NCCE begins Citizenship Week from May 26
This year’s Citizenship Week, organised by the National Commission for Civic Education (NCCE), will commence from May 26, 2013.
Situated within the domain of democracy, the public education programme is to remind especially young Ghanaians of their responsibilities as citizens and the role they can play in building a strong, vibrant and a democratic Ghana.
According to the Communications and Corporate Affairs Director of the NCCE, Mrs Joyce Afutu, the week-long activity will cover 4,500 schools with about 1,200,000 schoolchildren expected to be involved. All 216 offices of the NCCE across the nation are co-ordinating the project, which runs on the theme: ‘Indiscipline and how it weakens the pillars of our democracy.’
It also places emphasis on individual acts of indiscipline that affects the nation. Pupils will be sensitised to understand civic life and will also be encouraged to accept values and virtues of good citizenship as part of their lives. What destroys democracy?
There are certain behaviours that destroy democracy and its pillars, and one of them is indiscipline, says Mrs Afutu.
In a briefing, she told the Daily Graphic that indiscipline as a behaviour outside the system of rules of conduct or acceptable norms of the society, did not help our national development..
She pointed out that any act of indiscipline carried out by citizens affected one or more of our constitutional institutions and destroyed our democracy. She cited the example in which when children under 18 years registered to vote, they were disobeying electoral laws and weakening the Electoral Commission.
Every society, institutions or groups, she said, had rules and regulations governing their behaviour which must be respected by all.
‘Families, schools, workplaces and the country as a whole have their rules; you can only belong to such a group if you obey all its rules and regulations,’ she added. Disciplined person
In her view, a disciplined person is always expected to put the interest of the nation first, respect national symbols, obey the national laws, and respect rights of others.
Such a person, she says, is also expected to protect public property, respect and obey school rules, protect and safeguard the environment and respect the views of others.
They will also respect authority and the elderly, abstain from bribery and corruption, contribute to the well-being of the community, live in peace and harmony with others and respect the religion of others, she added.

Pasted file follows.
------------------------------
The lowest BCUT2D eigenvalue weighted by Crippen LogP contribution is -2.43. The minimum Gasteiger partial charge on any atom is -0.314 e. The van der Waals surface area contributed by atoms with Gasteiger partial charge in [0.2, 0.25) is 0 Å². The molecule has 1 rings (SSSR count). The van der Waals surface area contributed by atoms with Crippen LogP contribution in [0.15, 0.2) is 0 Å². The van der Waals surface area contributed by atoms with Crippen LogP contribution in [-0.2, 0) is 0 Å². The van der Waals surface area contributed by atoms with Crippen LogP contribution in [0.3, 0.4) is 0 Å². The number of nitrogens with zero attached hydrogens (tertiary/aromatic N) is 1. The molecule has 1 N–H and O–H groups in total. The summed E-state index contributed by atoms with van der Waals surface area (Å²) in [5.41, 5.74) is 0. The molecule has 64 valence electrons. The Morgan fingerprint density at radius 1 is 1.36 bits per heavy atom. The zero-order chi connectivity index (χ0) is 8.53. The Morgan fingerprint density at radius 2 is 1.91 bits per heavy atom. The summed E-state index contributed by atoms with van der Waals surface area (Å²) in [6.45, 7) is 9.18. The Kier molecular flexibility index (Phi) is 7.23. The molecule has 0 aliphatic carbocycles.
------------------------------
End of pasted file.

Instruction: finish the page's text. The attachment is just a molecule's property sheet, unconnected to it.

‘As we celebrate citizenship week 2014, let us all remember to be law-abiding to help strengthen the pillars of our democracy,’ she stressed. Citizen Day
According to the Director of Communications and Corporate Affairs of the NCCE, the commission sets apart a week each year, especially for a very important group of people in Ghana, the youth, on whom the future of the nation depends, to sensitise them to issues of national importance.
‘If Ghana will become a great nation, it starts with the youth,’ she asserted.
To meet this goal, she said, the NCCE in 2012 instituted Citizenship Day as part of its Annual Constitution Week activities.
According to her, Citizenship Week creates the environment where people in leadership positions, professionals, academia, great and accomplished citizens who the NCCE engages as volunteers living in communities interact with and impact virtues of good citizenship and the need to uphold democratic governance to pupils of basic schools across the country.
‘Citizenship Week further aims at encouraging mentorship for pupils,’ she stated.
From a humble beginning of visiting 757 schools with 145,800 pupils participating in the Citizenship Week in 2012, the programme was extended to 4000 schools and 1,000,000 participants in 2013. Work together
She said Ghanaians must work together in ensuring continued peace, prosperity and stability in Ghana through nurturing and helping future leaders to imbibe virtues which will prepare them to be active participants in Ghana’s democratic dispensation.
Democracy, as a system of government where people form political parties and the rest of the citizens vote to choose from among them who to be President and who to be members of Parliament, has been described as a good system because every citizen can decide on who to lead the country and can also offer himself or herself to be voted for if they qualify. Other systems
There are other systems of government which are not democratic. Leaders in those systems are not accountable to their people. They do not take the views of their people into consideration but rather force their own views and decisions on them.
Democracy is, therefore, a better system if Ghana is to develop well and it is the duty of every citizen, including children, to protect it.
For Ghana’s democracy to work well, the constitution of Ghana has set up or allowed certain institutions which the NCCE refers to as the ‘pillars of our democracy’ to operate in Ghana.
There are three arms of government (Executive, Legislature and Judiciary), security services (police, immigration, Prisons and Fire), independent governance institutions (NCCE, Electoral Commission, Commission for Human Rights and Administrative Justice, National media commission), Media and the Chieftaincy institutions.
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